NFL Ethically Progresses With Suspension of Elliott

James Cato, Contributing Writer

Editor’s Note: This article contains mentions of intimate partner violence.

The NFL took a step in the right direction with its six-game suspension of sensational second-year running back Ezekiel Elliott. As a league fraught with player discipline controversy, the NFL needed to make a statement when its brightest young star, and arguably the best running back in the league, broke the new personal conduct policy.

Elliott plays for the Dallas Cowboys, dubbed “America’s team,” with its rich history of five Super Bowls, countless Hall of Fame talents, and maverick owner Jerry Jones. Elliott is a money-making machine. The NFL headed into last season with several controversies, such as “Deflategate” and growing concerns over Chronic Traumatic Encephalopathy — a cognitive disorder caused by years of concussions and head trauma — which has been discovered in numerous former players and led to a decrease in ratings and questions of the legitimacy of the NFL.

Also, this is the same league that had possession of the infamous videotape of Ray Rice beating his fiancée, and issued a two-game suspension in response, only to turn it into an indefinite suspension once TMZ released its own copy of the video. In a court of law, Ray Rice could have been sentenced to five years in prison, and the NFL’s use of double jeopardy and alleged indifference to domestic assault tested its once loyal fan base.

The introduction of rookies Dak Prescott and Elliott took the Cowboy’s crumbling team to a stellar 13–3 record, reaffirming the NFL’s status as the powerhouse of American sports. The Cowboys, the world’s most valuable sports franchise, are worth $4.2 billion, and their reaffirmation as a top team was a huge step for the NFL in eliminating doubts.

Elliott, however, proved problematic immediately after his fourth overall draft pick by the Cowboys. Ezekiel Elliott was seen visiting a marijuana dispensary in Seattle, and NFL players — even ones living or playing in states where marijuana is legal — face immediate suspension for failing a drug test. As the face of what might be the most important franchise in the NFL, Elliott quickly dropped the ball.

The Cowboys, who were previously successful in erasing their star wide receiver Dez Bryant’s early off-field concerns, were confident they could fix the image of their new franchise centerpiece. Elliott, who posted an elite 1,631 rushing yards and 15 rushing touchdowns, and all on a jaw-dropping 5.1 yards per carry, took no time at all to reach superstar status. However, this offseason, he couldn’t seem to follow in Bryant’s footsteps in brushing up his reputation

The first transgression was in a video leaked by TMZ, which featured Elliott aggressively ripping a woman’s shirt off and exposing her to a crowd of people at a St. Patrick’s Day parade. Elliott’s friends tried to refute claims of physical force, saying the two knew each other well. But Elliott cannot deny the shocking and public tapes. Elliott blundered again in another publically documented incident when he punched a DJ in the face at a Dallas bar, breaking the man’s nose and sending him to the hospital. No charges were pressed, but the rest of the league’s owners became uneasy at the sight of a Dallas star acting recklessly getting away with it.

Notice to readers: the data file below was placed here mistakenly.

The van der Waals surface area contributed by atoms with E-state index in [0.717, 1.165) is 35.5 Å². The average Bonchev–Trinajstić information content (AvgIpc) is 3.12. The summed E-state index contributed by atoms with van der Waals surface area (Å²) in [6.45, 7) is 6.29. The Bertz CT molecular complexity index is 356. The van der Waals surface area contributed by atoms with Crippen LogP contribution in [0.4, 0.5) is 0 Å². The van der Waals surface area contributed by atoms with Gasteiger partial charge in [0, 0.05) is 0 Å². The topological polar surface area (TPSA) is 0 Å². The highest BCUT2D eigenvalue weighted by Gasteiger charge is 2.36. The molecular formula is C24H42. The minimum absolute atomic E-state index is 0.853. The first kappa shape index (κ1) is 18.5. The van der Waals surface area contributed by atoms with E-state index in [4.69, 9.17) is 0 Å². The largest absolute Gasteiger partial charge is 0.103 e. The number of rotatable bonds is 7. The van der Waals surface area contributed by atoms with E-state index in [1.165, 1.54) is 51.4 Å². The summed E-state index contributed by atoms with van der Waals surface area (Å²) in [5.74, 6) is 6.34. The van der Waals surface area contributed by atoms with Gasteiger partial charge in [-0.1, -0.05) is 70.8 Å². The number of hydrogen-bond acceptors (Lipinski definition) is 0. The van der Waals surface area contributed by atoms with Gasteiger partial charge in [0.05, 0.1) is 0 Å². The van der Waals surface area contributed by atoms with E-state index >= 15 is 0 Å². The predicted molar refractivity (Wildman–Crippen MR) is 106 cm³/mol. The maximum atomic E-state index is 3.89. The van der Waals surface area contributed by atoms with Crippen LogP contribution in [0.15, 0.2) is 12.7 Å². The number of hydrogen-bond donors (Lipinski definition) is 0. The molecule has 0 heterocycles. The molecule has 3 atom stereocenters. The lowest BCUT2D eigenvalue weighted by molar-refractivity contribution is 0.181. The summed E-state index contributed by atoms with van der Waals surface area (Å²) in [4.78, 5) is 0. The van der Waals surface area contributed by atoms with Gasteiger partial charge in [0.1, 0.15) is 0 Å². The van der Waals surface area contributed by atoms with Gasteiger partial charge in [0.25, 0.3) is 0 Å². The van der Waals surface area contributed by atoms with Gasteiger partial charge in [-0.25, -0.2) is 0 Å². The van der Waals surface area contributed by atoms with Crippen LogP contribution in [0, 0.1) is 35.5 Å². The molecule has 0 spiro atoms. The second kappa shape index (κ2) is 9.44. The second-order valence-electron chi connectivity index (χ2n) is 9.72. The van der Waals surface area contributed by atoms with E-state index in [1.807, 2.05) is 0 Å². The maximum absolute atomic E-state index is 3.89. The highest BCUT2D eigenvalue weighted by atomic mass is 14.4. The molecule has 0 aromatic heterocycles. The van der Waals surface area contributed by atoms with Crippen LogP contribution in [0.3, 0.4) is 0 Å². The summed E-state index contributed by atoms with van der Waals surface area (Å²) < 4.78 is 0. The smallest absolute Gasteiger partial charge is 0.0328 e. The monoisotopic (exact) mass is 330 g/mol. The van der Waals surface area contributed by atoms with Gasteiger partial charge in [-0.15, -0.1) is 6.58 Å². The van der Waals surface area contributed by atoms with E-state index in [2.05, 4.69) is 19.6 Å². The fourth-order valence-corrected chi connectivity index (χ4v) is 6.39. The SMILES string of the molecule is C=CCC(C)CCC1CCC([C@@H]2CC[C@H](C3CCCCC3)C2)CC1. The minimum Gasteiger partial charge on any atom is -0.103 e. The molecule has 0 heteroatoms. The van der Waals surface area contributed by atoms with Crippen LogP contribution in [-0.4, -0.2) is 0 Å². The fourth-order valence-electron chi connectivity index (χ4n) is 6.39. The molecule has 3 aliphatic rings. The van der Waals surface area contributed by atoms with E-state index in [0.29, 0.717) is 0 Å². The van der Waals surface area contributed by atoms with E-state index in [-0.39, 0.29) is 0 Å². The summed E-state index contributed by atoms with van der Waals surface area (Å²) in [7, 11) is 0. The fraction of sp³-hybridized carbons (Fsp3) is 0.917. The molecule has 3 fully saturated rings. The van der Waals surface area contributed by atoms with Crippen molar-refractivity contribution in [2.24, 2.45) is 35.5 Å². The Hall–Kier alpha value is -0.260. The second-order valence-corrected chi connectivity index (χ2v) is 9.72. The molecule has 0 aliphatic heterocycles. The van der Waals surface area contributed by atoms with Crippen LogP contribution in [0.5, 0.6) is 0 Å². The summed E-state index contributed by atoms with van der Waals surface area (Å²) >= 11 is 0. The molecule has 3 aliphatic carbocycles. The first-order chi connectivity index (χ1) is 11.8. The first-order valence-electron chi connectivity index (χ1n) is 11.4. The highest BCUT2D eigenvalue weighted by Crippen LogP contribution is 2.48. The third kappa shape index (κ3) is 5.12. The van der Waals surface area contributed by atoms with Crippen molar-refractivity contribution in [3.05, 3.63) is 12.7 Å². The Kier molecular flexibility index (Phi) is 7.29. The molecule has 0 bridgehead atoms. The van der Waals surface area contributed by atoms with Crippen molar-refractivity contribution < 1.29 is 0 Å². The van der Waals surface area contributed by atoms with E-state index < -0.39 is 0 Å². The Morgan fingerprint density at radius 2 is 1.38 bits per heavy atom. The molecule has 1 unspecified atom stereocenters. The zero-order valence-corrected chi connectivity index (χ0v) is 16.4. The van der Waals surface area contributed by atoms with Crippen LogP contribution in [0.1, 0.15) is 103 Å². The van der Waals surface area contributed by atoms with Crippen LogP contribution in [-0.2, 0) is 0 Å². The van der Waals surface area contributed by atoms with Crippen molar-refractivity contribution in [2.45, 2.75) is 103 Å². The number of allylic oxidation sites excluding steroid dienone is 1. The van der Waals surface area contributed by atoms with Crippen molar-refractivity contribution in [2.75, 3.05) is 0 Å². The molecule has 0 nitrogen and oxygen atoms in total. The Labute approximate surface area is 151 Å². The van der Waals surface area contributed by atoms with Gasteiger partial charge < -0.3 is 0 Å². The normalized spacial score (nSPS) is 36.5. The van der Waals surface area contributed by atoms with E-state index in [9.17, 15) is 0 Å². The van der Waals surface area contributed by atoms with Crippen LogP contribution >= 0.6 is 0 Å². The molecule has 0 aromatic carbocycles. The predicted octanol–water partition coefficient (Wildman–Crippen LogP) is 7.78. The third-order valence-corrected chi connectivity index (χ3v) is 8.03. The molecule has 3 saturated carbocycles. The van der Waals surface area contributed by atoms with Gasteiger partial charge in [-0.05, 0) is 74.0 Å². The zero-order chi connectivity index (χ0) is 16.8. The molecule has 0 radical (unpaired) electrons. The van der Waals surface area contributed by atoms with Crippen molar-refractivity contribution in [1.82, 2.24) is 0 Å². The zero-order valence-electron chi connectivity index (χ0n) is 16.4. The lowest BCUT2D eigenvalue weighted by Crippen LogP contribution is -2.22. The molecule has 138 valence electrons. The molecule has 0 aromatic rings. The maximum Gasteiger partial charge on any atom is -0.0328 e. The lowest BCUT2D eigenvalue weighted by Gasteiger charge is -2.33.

The league could not ignore the issue this past July, when a woman claiming to be Elliott’s girlfriend reported five claims of domestic abuse to the Dallas police. In her statements, she describes Elliott lashing out at her face in anger and choking her for about 30 seconds. These disturbing accounts are joined by other descriptions of strikes and even a jarring attack that “busted the side of [her] jaw” against the wall. Roger Goodell, who in 2014 issued a new personal conduct policy to ensure that a Rice-like incident would never happen again, called for an investigation of Elliott.

This investigation included speaking with and going through the phones of all parties involved, as well as close friends and family members of both Elliott and the accuser. Afterward, they concluded that Elliott broke the personal conduct policy, consequently suspending him for six games.

Many outside factors led to the suspension as well. Goodell faced pressure from several owners who do not want stars to act so recklessly. Regardless, the NFL needed to send a message to players that they are role models who represent something much bigger than themselves and that they need to handle themselves as such.

Elliott’s story is still developing. In the coming weeks, we will likely see an appeal to the suspension, which has already been issued by Elliott. All suspensions are subject to appeal per the NFL Players Association. Based on how the NFL has handled the situation so far, both the league and its players will have taken a step toward a safer and better NFL regardless of the outcome.